How to Estimate Seasonal Staffing Level
It’s about the time of year that small-business owners struggle with the common challenge of deciding how many winter employees to hire. Too many results in the frustrating experience of paying employees to hang out, but too few results in customers leaving and deciding not to return. Given my background in engineering, no one will be surprised that I use math to help solve this problem. Because not everyone is a super-dork who uses math to solve personnel challenges, I’ve developed a simple approach to help you generate a first pass estimate.
The math will be based around the newsvendor model, which is generally used for inventory management. Of course personnel are not inventory, but I use the newsvendor model only to give you a good, quantitative way to consider staffing levels.
For most small-business owners, the optimum staffing level estimate will be higher than what was considered. Many owners focus on minimizing expenses to avoid that experience of paying people to chill. But in most cases, the losses are higher when customers are annoyed enough to take their business elsewhere. The three key figures you will need are demand, loss for hiring too many employees, and loss for hiring too few.
Start by estimating how many customers you will have in the upcoming season. Begin with your data from the prior years. Compare your year to date sales versus the prior year to date sales to judge if you’re on track to serve more or fewer customers this season. Also, compare year to date local sales tax collections versus prior years to gauge how your local economy is performing. This will allow you to forecast how many customers you expect to serve this season. Combine this with how many employees you need per customer to generate a quick estimate of employee staffing.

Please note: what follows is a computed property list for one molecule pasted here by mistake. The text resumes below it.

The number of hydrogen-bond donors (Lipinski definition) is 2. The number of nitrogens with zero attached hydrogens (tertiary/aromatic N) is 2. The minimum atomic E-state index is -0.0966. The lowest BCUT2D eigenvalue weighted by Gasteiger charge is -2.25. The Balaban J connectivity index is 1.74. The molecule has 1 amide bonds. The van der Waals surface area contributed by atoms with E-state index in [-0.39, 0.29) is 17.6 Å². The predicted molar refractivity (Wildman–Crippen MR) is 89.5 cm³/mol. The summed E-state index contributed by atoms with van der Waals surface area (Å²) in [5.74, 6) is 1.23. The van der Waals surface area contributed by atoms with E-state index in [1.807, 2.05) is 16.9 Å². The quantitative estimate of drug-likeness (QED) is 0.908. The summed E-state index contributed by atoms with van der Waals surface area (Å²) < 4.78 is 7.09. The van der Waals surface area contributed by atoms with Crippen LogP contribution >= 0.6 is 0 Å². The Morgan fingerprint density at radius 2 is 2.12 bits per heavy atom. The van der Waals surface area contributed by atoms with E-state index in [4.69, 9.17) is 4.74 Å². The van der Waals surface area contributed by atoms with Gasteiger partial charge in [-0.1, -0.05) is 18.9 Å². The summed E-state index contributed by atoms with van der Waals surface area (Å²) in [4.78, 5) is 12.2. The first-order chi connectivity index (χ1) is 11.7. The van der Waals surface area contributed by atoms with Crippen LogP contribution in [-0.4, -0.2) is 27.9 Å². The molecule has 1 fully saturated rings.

Some owners stop here, but the next few steps will ensure that your staff levels are sufficient to handle the daily variation in customers. If you plan for the average, there will be many days where you are understaffed and many days where you are overstaffed. The mathematical term referring to daily variation is standard deviation. You are going to need to know the standard deviation of your demand. Luckily Excel will do this for you – add your demand data and type “=stdev(“select your demand data”)”. The function will spit out a single number. Math can be fun! Sometimes at least.
Now that we have the demand estimate, we need to estimate the loss from having too many staff members. This is the easiest of the three figures to generate. Simply multiply the hourly rate of your seasonal staff by how many hours per day each new staff member will be working. Keep this number with the demand numbers and move on to the third key figure.
The potential loss from hiring too few staff members is best estimated by asking staff members who worked in prior seasons what they saw in the customers at peak times. Were they happy? Or annoyed? Did any leave your location out of frustration? If you have a restaurant, how do the tips compare in the peak times versus non-seasonal? Use the average revenue per customer and your business’s average gross margin to estimate the value that each customer brings. Then estimate how many customers per day you might lose due to understaffing, without forgetting that if they are sufficiently upset they may not return to your location in off-peak times.
Okay, it’s time for math using the following example. Based on your demand history, you needed ten employees in the prior years, with a standard deviation of two to manage daily variance. You pay your employees an average of $15 per hour. Your average customer generates a gross profit of $25 per visit and visits your location three times per year. Finally, based on conversations with your experienced staff, you know that roughly two customers leave very annoyed at your staffing level of ten. The math is:
In this case, the estimated demand is 10 with a standard deviation of 2. Because the employee is paid $15 per hour for 8 hours per day, this is your potential loss if you bring on too much staff. The potential loss of being understaffed is the number of customers who walk away (two), times the number of times they visit in a year (three), times the gross profit per customer (25).
Here the owner should bring on two to three additional employees versus the prior year; an increase of 25%. Good luck with your math problem! Give us a call or send us an e-mail and we would be happy to help.